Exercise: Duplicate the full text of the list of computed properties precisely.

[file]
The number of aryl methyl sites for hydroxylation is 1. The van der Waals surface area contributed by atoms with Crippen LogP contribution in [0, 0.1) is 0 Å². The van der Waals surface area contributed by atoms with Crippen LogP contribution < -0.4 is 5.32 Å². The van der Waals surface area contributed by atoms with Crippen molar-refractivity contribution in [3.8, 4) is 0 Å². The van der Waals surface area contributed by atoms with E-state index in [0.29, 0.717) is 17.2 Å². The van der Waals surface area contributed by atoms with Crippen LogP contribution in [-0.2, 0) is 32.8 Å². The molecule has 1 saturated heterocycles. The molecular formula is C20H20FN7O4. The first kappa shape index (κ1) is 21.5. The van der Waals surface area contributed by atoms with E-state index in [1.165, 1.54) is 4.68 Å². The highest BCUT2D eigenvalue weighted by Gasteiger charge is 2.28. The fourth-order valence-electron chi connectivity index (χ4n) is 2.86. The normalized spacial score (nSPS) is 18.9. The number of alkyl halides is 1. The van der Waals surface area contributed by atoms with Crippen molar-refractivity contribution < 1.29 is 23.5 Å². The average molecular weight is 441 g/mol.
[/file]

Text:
The number of aryl methyl sites for hydroxylation is 1. The van der Waals surface area contributed by atoms with Crippen LogP contribution in [0, 0.1) is 0 Å². The van der Waals surface area contributed by atoms with Crippen LogP contribution < -0.4 is 5.32 Å². The van der Waals surface area contributed by atoms with Crippen molar-refractivity contribution in [3.8, 4) is 0 Å². The van der Waals surface area contributed by atoms with E-state index in [0.29, 0.717) is 17.2 Å². The van der Waals surface area contributed by atoms with Crippen LogP contribution in [-0.2, 0) is 32.8 Å². The molecule has 1 saturated heterocycles. The molecular formula is C20H20FN7O4. The first kappa shape index (κ1) is 21.5. The van der Waals surface area contributed by atoms with E-state index in [1.165, 1.54) is 4.68 Å². The highest BCUT2D eigenvalue weighted by Gasteiger charge is 2.28. The fourth-order valence-electron chi connectivity index (χ4n) is 2.86. The normalized spacial score (nSPS) is 18.9. The number of alkyl halides is 1. The van der Waals surface area contributed by atoms with Crippen molar-refractivity contribution < 1.29 is 23.5 Å². The average molecular weight is 441 g/mol.